As for the heat issue, yes, heat dissipation is a very important aspect of chip design; too much heat will destroy some of the elements on the chip. One way around this problem is simply to enlarge the temperature gradient between the chip and the surroundings (blow cool air across the chip, cool it with water or a refrigerant, etc…), but again, your solution has to be cost effective in relation to your target market. However, the primary limiting factor in how fast a chip runs is the circuit speed, which is directly related to the size of the chip elements. You can cool a 100MHz chip all you want but you’ll likely never get it to run reliably at 1GHz.

There are all sorts of obstacles.

To make faster chips (integrated circuits) there are two ways: make the individual circuits smaller, or find materials with better electrical characteristics, such as narrower bandgap, higher electrons/holes mobility, and so on. The problem is these two methods aren’t compatible so far. Silicon is the best material (still) for photo lithography, but it has pretty bad electrical characteristics. OTOH, materials such as GaAs have excellent electrical characteristics but they aren’t suitable for making VLSI and beyond.

There are also practical limits on how small you can make these circuits. Right now they use far UV in etching the 0.13 micron (0.08 in a few years) circuits, but due to wavelengths further miniaturization will have to be done with x-rays. However we still can’t find anything that can focus x-ray. Even if we can, we will still run up against the wall of quantum effects.

Memory bandwidth!

If you don’t have that, a CPU is just another form of rock. Intel appears to have finally broken away from its sordid recent history of paper releases with the 850E chipset, which uses a 533 (quad) memory bus. But the “quad memory bus” is still more marketing bullshit because if it were actual we would be seeing far larger gains in performance.

CPUs are only as fast as the information that can be pumped to them. That information usually originates from a CD-ROM or a hard drive, gets imported to the RAM, and then gets piped to the CPU for processing. CPUs are far, far, faster than most any other component on your computer, so they are chronically information starved.

There are certainly CPU tests out there which appear to benchmark the relative speed of a chip, as well as a few practial applications like distributed computing, but what will really hold computers in general back is the pipeline of information that comes to them.

A 133 front side bus that occasionally cherry-picks data three extra times a cycle is a start, but not a solution.

Heat may not be a theoretical limitation, but it is a practical one. Sure, you COULD make a CPU that dissipated 250Watts of heat, but there’s no way in hell you could make a cheap, effective, and quiet air cooler to handle that much heat AND fit in a current system. Not to mention the issues of supplying that much power.

There is something that’s slowing CPU/mobo speed advances: backwards compatibiliy. A chip with a 20MB internal cache and a hardware BIOS featuring, like, a 32MB GDI can be made; however, programs will have to be written from scratch, and compilers will have to be remade, in order to be implemented into the new machine.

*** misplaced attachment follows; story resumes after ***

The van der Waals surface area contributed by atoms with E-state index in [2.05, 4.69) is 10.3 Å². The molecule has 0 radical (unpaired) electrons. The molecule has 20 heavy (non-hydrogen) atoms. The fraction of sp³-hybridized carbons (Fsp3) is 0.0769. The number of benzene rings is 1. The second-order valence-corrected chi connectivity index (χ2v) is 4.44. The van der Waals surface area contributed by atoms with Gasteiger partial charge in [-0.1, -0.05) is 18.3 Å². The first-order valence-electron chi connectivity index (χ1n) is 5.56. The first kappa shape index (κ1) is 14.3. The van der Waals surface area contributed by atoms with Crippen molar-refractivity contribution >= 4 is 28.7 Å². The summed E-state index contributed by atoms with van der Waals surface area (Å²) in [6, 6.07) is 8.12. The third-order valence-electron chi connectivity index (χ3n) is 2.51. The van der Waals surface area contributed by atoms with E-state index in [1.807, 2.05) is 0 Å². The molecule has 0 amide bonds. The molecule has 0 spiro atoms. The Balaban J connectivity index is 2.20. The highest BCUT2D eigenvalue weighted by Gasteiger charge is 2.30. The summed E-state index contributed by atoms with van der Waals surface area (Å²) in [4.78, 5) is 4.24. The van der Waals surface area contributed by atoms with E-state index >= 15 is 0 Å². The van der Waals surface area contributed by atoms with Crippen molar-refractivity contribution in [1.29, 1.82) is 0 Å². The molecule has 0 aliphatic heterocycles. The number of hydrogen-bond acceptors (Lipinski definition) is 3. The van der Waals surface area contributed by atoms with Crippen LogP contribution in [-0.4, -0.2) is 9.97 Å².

capacitor: Not necessarily. The Pentium 4 is a radical departure from standard x86 CPU design, and it runs normal x86 programs just fine, allbeit very slowly. The new AMD Opteron processors are 64-bit, and they will still run current programs at least as fast as their predecessors. New compilers and applications are only needed if you wish to take advantage of the added advanced features.

“Running x86 programs very slowly” does not cut it in the budget-minded business world. Too many people use them and are quite comfortable with these programs. This is not dissimilar to UNIVAC-era computers being used for fifty years, triggering the Y2K crisis.

Not just rewriting software to take full advantage of the new featurtes will be a headache. Also there will be a problem with making parts for the would-be new mobos. Even hard drives are being outpaced by the new mobos and RAM, and that can cause huge latency. And those parts that do keep up will be prohibitively expensive.

Thermonics is moving ahead quickly. Heat in chip design may within five or ten years be a forgotten problem. Thermonics is creating electrical energy out of heat, a division of photonics. Recent advances have taken us from vaccuum-tube style thermonic chips to semi-conductor style. With this step, heat removal is close to becoming a moot point, as any excess heat will be “absorbed” as electrical power.

Besides, with nanotechnology and nano-carbon structures doped with silicate impurities and other various elements, single-electron computing gets very close to being a reality, and as carbon nanotubes are room temperature near-superconductive, there is VERY little loss to heat. Doesn’t most of the heat come from the skin-effect of electron transmission through metals? Well, nanotubes don’t skin, they flow the electrons through the “empty” insides.

Of course, none of that matters if we can manage cross-linked photonic grids throughout Bose-Einstein condensates for quantum computing. Very interesting process.

Links to be provided if requested.